IndyCar tries to steer back on track

Cars run down the track at this year's Indianapolis 500.

TEXT OF INTERVIEW

Kai Ryssdal: Indy Car racing goes to Milwaukee this weekend for a race called The Milwaukee Mile.

If you're thinking right about now, "Wasn't the Indy 500 last weekend?," yes, it was. The Indy Racing League's about more than just Indianapolis, though and after a decade-long internal feud, the IRL's trying to steer itself straight ahead.

Diana Nyad is here to talk racing with us. Hey Diana.

Diana Nyad: Kai, what's going on?

Ryssdal: Not so much. Indy Cars, though, this past weekend. I watched. Did you watch?

Nyad: I watch, yeah. As a matter of fact, the very first job I ever had in sports broadcasting was with ABC's "Wide World of Sports." They said to me, "We're going to send you to the most exciting moment in all of sports: the Indy 500. You won't work it, we just want you to meet all the announcers, have a good time..."

Ryssdal: That's cool!

Nyad: And I'll tell you, in the 1970s and up through the 1980s, that was a big crowd and it was one of the most exciting moments in all of sports. It's come down from there.

Ryssdal: And that's actually a little bit sad though, really, 'cause it's such a marquee event.

Nyad: It is, but I guess, you know, if we could look at boxing, we could look at horse racing, I mean, how many sports can stay there all that time?

Ryssdal: But IndyCar has had it's troubles. They had a feud; they're back together now. Still, sort of not doing really well.

Nyad: Well, you know, you could say that 250,000 people, which is about who showed up at Indianapolis last Sunday is a pretty good crowd. It's the largest crowd at any single sporting event in the world, so I don't think too many other sports or events would cry about that.

Ryssdal: What does it say about the sport though, about the future of it, when it can really be summed up in one word: Danica, or two words, maybe: Danica Patrick, and some of the biggest names in it are names from the past -- you've got former winner Bobby Rahal's son Graham, you've got Marco Andretti, grandson of Mario Andretti. I mean, that can't be any kind of a basis for the future?

Nyad: First of all, let's forget Danica for a minute because she is IRL racing right now. She's the queen; if she's racing, you're going to watch and they're going to get big numbers. But for the rest of the juniors and we go down to A. J. Foyt IV, actually, I don't think that's a negative thing. There are plenty of people my age who that's one of the reasons we tune in, we say "Oh, that's cool!" All these sons and grandsons and pretty soon, it's going to be great-grandsons are racing. What a tradition, just like the Petty brothers were in NASCAR. It keeps generations around. It keeps the father and the son and the daughter going out again.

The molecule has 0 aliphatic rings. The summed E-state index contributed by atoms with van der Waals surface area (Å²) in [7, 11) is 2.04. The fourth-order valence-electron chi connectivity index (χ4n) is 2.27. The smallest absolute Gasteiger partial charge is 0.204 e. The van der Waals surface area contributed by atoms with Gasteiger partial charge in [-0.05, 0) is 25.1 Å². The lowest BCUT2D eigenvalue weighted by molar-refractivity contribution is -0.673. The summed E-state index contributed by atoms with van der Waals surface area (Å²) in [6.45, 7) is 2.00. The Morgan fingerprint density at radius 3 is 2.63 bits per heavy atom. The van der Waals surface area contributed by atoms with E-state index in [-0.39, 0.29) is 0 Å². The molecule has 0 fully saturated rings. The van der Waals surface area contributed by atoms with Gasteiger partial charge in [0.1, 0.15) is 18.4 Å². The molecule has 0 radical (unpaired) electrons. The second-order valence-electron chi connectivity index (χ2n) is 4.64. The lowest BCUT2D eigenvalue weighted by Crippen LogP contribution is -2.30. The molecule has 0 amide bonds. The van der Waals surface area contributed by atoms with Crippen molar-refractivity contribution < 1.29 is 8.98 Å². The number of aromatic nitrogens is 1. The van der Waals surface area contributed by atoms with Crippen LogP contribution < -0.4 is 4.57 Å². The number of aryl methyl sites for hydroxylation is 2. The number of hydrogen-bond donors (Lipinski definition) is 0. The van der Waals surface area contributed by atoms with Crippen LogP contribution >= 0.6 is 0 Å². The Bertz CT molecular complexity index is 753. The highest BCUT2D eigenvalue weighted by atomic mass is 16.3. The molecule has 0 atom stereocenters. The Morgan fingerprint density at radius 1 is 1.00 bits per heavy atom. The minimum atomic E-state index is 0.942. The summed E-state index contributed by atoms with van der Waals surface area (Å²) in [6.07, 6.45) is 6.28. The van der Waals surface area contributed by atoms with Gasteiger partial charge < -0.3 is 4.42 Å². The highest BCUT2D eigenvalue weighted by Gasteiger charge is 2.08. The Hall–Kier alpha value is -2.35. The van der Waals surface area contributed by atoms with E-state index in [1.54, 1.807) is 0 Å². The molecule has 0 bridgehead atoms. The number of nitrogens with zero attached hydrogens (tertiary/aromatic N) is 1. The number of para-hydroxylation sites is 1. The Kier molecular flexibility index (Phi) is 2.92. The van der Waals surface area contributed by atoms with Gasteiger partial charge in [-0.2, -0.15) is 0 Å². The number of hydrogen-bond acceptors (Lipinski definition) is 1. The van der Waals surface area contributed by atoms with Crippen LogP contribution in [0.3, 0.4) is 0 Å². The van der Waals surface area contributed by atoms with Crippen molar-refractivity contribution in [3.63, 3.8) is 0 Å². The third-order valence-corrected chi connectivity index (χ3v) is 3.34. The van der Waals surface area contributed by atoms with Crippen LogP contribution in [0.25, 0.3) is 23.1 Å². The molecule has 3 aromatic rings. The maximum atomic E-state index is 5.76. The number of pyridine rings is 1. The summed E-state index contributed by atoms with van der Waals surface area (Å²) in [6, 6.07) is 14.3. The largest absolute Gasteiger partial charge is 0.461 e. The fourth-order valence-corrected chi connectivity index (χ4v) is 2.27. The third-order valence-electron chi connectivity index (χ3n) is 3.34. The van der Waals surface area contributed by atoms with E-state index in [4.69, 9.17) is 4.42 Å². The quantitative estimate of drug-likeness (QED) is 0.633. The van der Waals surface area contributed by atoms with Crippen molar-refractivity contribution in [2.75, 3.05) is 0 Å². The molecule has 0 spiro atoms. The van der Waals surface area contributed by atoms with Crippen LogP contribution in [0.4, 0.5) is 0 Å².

Ryssdal: And excellent segue as a matter or fact. NASCAR... When you think racing in this country, not too many people probably think IndyCar racing. They all think NASCAR because it's the most popular thing going.

Nyad: It is and one of the things it has going for it is that it's all American good ol' boys, all the time. Now you would think that diversity is what we're into in this country, but we have shown as fans that when we watch tennis, golf, anything else, we love it when the Americans do well. 20 of the 33 starters at the Indy 500 were foreign born. The winner is foreign born. So we just don't like that.

Ryssdal: What then is the answer for this sport? How do they fix what ails them?

Nyad: You know, I think two or three years ago, they were in crisis and they were saying, "Where do we go? How are we going to mount this thing back up?" But now, they've got a five rating, which isn't the worst rating in the world for... I mean, Major League Soccer doesn't come anywhere close to that and they feel like they're on their way to something. So I don't think the guys at Indy Racing are feeling like they're in a losing proposition. It only costs $4-5 million to run a contenting car, compared to NASCAR -- $20 million a year -- so there are young people coming up wanting to get in the sport and as long as they have Danica, they're still smiling all the way to the bank.

Ryssdal: All Danica, all the time. The Business of Sports with Diana Nyad. Thanks Diana.

Nyad: Thanks Kai.

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